He’s heard a bit of grousing from local skiers about lift lines on big weekends, like the three-day Martin Luther King Day holiday, which fell during a healthy snowstorm. And here’s where Jensen drops some stats that, if this was the local Telluride Daily Planet, would be in the top paragraph of this article.
There were 1,400 more local season passholders on the mountain MLK Saturday than a normal winter Saturday. When Telluride sees these snow-driven surges in visitors — drawing an additional 1,000 to 1,500 skiers — about 80 percent of the extra skiers are using a Telluride season pass, Jensen said. And the ringer stat:
“Our season passholders have skied 50,000 more days this season than they did last year,” Jensen said. “And there’s nothing wrong with that. We are passionate about skiing, and when the snow arrives, we go skiing.”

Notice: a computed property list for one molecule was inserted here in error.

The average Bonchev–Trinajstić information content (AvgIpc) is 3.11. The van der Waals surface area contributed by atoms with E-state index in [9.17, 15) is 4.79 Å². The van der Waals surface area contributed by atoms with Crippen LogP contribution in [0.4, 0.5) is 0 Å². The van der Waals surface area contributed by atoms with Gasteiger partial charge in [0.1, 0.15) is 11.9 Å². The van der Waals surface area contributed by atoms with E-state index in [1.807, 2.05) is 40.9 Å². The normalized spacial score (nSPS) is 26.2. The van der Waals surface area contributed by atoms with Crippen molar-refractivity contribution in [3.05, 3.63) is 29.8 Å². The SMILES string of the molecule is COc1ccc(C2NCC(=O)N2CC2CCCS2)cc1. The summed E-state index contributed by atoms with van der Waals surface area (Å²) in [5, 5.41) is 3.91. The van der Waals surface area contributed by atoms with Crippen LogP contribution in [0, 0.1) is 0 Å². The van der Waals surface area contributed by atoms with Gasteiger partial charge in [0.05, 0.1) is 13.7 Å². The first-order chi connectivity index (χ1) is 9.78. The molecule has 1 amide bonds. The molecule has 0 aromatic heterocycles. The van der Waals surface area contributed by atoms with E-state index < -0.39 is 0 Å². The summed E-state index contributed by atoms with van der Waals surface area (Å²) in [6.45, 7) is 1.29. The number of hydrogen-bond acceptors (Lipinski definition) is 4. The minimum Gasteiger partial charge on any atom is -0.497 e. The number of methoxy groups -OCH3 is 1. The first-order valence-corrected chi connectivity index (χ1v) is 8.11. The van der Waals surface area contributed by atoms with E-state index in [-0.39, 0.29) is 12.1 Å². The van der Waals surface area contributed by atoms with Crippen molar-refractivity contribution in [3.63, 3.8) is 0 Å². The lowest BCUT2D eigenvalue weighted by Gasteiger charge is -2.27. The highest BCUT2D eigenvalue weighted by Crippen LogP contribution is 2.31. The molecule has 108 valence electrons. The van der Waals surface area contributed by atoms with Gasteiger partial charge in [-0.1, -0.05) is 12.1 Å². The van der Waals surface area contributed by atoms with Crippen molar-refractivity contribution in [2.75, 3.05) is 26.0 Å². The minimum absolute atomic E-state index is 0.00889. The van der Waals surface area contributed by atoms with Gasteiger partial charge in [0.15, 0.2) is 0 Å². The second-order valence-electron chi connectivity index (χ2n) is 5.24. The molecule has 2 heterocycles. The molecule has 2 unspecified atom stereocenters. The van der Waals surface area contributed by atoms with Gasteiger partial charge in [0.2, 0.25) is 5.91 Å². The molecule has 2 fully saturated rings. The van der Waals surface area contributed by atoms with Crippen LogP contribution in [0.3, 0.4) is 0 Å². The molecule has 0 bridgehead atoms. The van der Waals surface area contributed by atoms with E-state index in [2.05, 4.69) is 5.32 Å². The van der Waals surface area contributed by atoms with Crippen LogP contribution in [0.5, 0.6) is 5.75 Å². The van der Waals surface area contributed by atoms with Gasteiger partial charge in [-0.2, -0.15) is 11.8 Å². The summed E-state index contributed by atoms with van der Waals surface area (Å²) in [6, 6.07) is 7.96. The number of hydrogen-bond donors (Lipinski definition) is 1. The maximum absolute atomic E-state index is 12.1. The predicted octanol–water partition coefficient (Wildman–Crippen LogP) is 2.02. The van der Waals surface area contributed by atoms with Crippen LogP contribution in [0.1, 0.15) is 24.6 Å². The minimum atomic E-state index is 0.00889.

Over at Wyoming’s Jackson Hole and Montana’s Big Sky, local skiers are bemoaning the influx of visiting skiers riding with the new Ikon Pass. The pass debuted this season with unlimited access to all 14 of Alterra Mountain Co.’s wholly owned resorts and up to seven days at 23 partner resorts. Big Sky General Manager Taylor Middleton last week penned an open letter to his local skiers encouraging them to embrace the newcomers. He noted a message he read from recent British skiers who were troubled by “a negative reaction” to their visit, as well as the sale of a local bumper sticker that read “IKON(not) wait for you to leave.”
“So here we are,” reads Middleton’s letter on the Explore Big Sky news website. “We want a thriving economy without falling into that old ski town trap of not wanting others to come after we arrived. We want more and faster lifts, but don’t like anyone else skiing our favorite line. The conundrum, of course, is that our community is stronger with many guests and the services they help us afford.”